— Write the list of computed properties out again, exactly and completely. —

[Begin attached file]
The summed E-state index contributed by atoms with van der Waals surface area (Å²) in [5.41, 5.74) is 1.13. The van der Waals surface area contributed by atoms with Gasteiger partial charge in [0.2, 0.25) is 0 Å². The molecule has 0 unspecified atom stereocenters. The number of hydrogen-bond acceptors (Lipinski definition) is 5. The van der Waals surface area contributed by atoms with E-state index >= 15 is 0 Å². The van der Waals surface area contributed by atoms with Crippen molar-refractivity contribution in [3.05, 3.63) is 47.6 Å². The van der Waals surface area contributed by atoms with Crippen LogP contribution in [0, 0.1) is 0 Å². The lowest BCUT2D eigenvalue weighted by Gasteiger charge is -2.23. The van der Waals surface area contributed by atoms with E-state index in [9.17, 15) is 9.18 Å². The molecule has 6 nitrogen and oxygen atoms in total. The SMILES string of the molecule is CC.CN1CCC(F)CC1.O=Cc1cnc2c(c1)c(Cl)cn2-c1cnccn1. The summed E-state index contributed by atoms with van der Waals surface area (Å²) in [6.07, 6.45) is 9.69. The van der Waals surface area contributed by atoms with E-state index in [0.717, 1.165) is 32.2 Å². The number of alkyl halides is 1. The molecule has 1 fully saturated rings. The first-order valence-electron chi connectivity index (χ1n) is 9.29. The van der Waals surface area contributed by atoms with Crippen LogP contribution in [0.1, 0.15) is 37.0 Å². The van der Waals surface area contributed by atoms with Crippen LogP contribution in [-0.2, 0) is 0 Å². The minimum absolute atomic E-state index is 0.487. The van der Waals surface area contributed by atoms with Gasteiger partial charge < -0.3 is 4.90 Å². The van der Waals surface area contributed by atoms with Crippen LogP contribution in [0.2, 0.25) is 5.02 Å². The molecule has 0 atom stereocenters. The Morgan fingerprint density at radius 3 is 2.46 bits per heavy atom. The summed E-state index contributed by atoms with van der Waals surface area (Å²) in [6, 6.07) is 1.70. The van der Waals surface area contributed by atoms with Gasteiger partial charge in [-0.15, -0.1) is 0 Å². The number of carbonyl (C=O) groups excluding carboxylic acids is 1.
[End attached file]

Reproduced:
The summed E-state index contributed by atoms with van der Waals surface area (Å²) in [5.41, 5.74) is 1.13. The van der Waals surface area contributed by atoms with Gasteiger partial charge in [0.2, 0.25) is 0 Å². The molecule has 0 unspecified atom stereocenters. The number of hydrogen-bond acceptors (Lipinski definition) is 5. The van der Waals surface area contributed by atoms with E-state index >= 15 is 0 Å². The van der Waals surface area contributed by atoms with Crippen molar-refractivity contribution in [3.05, 3.63) is 47.6 Å². The van der Waals surface area contributed by atoms with Crippen LogP contribution in [0, 0.1) is 0 Å². The lowest BCUT2D eigenvalue weighted by Gasteiger charge is -2.23. The van der Waals surface area contributed by atoms with E-state index in [9.17, 15) is 9.18 Å². The molecule has 6 nitrogen and oxygen atoms in total. The SMILES string of the molecule is CC.CN1CCC(F)CC1.O=Cc1cnc2c(c1)c(Cl)cn2-c1cnccn1. The summed E-state index contributed by atoms with van der Waals surface area (Å²) in [6.07, 6.45) is 9.69. The van der Waals surface area contributed by atoms with E-state index in [0.717, 1.165) is 32.2 Å². The number of alkyl halides is 1. The molecule has 1 fully saturated rings. The first-order valence-electron chi connectivity index (χ1n) is 9.29. The van der Waals surface area contributed by atoms with Crippen LogP contribution in [0.1, 0.15) is 37.0 Å². The van der Waals surface area contributed by atoms with Crippen LogP contribution in [-0.2, 0) is 0 Å². The minimum absolute atomic E-state index is 0.487. The van der Waals surface area contributed by atoms with Gasteiger partial charge < -0.3 is 4.90 Å². The van der Waals surface area contributed by atoms with Crippen LogP contribution in [0.2, 0.25) is 5.02 Å². The molecule has 0 atom stereocenters. The Morgan fingerprint density at radius 3 is 2.46 bits per heavy atom. The summed E-state index contributed by atoms with van der Waals surface area (Å²) in [6, 6.07) is 1.70. The van der Waals surface area contributed by atoms with Gasteiger partial charge in [-0.15, -0.1) is 0 Å². The number of carbonyl (C=O) groups excluding carboxylic acids is 1.